(The Monitor Daily, US) – Nature lover and bird watchers are expected to attend this year’s celebration of the Migratory Bird Treaty. The DNR celebrates the bird conservation centennial, an international effort to protect migratory bird species.
The Department of Natural Resources from Michigan, along with its partners, are celebrating the anniversary of the Migratory Bird Treaty, a document signed on the 16th of August, 1916 between the United States and Great Britain, who was acting on behalf of US’s northern neighbor.
The first draft of this document was created in 1916, but, historically speaking, the accord between the US and Great Britain was signed in 1918. Being much more than an attempt to bring together birds enthusiasts from several countries, the document actually managed to establish a directive for bird protection and conservation.
After the US and Great Britain signed the accord in 1918, several other countries joined the move. Thus, in 1936 signed the document, followed by Japan in 1972 and the Soviet Union in 1976.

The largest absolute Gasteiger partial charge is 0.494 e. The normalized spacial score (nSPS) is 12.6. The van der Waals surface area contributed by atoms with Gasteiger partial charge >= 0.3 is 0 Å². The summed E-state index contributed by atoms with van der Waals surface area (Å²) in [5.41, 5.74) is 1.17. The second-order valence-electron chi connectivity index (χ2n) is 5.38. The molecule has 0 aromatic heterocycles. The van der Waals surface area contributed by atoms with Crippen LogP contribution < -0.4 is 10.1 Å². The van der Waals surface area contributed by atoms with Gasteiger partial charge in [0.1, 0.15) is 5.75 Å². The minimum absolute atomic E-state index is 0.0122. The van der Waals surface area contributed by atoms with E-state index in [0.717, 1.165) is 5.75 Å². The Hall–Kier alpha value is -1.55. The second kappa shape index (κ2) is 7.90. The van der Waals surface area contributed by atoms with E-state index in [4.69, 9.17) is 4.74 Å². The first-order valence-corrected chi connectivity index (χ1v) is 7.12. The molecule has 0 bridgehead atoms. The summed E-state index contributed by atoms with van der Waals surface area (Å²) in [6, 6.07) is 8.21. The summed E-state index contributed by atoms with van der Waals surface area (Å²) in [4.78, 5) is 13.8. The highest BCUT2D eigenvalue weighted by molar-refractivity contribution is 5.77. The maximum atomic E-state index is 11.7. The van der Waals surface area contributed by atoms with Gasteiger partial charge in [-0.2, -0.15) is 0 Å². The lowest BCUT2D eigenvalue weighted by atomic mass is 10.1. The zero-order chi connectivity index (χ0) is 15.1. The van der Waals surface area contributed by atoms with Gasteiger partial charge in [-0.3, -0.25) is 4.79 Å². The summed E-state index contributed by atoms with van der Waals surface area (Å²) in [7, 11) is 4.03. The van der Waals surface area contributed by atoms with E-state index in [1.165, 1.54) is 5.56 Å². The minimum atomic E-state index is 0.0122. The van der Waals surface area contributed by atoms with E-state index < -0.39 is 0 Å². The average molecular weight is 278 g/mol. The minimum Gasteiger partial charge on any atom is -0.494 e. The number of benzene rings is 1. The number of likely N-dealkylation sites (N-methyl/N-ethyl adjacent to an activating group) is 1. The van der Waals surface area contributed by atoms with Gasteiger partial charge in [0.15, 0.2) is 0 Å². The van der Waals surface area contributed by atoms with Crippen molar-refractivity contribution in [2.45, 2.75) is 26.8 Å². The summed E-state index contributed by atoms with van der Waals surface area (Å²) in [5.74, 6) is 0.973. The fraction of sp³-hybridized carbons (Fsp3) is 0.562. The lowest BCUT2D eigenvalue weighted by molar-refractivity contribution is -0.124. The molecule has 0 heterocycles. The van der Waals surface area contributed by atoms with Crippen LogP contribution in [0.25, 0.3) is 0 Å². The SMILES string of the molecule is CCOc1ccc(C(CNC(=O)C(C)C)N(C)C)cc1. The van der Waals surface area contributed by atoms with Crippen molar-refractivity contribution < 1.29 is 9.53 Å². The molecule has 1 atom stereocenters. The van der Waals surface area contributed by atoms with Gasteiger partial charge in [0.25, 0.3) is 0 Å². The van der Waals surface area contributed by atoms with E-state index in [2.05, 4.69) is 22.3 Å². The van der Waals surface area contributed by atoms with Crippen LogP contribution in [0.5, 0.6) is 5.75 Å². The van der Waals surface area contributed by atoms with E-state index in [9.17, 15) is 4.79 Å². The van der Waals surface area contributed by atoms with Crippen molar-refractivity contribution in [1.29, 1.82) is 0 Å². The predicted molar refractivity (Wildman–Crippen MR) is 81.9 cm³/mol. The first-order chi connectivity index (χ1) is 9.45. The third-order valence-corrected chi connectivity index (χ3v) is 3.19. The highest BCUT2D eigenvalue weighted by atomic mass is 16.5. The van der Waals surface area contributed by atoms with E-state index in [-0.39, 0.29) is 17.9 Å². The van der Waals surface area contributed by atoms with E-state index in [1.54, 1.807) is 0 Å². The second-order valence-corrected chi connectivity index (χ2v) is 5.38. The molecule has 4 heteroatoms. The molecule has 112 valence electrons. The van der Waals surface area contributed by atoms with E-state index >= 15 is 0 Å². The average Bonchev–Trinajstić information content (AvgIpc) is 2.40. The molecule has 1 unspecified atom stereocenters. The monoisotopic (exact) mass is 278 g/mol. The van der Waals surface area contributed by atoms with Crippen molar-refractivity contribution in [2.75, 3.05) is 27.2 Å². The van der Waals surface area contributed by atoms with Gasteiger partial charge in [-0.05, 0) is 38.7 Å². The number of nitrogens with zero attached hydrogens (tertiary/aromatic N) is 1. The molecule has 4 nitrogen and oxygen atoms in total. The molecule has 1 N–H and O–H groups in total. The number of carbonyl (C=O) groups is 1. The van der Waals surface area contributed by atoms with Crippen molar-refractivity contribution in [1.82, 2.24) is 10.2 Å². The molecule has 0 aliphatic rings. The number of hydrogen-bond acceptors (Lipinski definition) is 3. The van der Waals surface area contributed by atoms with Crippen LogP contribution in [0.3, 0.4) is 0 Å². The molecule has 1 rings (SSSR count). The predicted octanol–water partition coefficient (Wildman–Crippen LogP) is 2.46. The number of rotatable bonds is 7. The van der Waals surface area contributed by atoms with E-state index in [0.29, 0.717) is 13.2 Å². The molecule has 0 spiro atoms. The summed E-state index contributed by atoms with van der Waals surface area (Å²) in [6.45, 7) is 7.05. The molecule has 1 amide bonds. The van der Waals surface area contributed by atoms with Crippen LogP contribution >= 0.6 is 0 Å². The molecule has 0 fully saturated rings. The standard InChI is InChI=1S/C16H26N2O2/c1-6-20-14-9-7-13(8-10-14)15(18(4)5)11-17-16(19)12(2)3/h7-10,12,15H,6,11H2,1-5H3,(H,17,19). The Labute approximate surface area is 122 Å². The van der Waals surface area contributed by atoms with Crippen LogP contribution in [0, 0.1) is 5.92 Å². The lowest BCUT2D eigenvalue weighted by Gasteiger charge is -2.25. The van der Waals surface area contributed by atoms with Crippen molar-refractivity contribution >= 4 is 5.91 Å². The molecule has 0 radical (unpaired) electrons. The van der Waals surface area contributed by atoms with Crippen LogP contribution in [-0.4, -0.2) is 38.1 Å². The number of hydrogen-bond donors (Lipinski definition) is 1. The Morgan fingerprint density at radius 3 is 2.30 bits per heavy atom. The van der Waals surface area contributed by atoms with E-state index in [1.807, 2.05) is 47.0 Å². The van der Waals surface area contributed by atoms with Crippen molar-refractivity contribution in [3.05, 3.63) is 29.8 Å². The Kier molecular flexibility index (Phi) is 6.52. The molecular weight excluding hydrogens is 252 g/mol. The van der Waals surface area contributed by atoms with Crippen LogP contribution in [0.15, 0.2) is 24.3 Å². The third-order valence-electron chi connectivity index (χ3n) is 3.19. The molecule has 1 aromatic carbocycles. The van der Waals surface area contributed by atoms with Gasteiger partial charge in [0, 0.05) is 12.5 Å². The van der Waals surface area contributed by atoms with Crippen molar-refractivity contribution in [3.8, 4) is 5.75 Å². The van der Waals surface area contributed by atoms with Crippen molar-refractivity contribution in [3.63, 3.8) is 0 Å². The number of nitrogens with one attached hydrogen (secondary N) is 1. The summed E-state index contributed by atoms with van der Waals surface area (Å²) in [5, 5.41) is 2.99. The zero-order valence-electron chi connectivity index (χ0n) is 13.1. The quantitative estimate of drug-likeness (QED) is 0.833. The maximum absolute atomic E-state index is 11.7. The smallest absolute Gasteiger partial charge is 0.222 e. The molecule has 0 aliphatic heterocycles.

According to some of the provisions of the document, the protection does not extend only to birds, but to their habitat and the environment as well. Moreover, like any other true democratic document, the Migratory Bird Treaty, does not make any discrimination between birds that are alive or birds who passed away. Basically, being either dead or alive weights the same in the eyes of the law.
Also, the document has quite a long grasp, meaning that every part of the birds is protected by the act including its feathers, eggs and, most importantly, their nests.
According to this act, anyone who unlawful hunts, owns or kills migratory birds faces criminal charges. The bill was even used in a court of law to uphold a cause. For those of you who are interested in learning more about the case involving the migratory bird law, then you are invited to read about the Missouri versus Holland case.
The DNR celebrates the bird conservation centennial with many educational oriented activities. According to the organizers of this event, this year’s anniversary will include bird stories from the public. Those of you who have an interesting story to share about birds can send it to the DNR Wildlife email address.
On the side, there are other educational programs, such as class orientations performed by the DNR’s staff members.
DNR celebrates the bird conservation centennial this year. And many staff members have come forth in order to praise this international accomplishment. Since the act was vetoed, many species of migratory birds have been identified and save from extinction.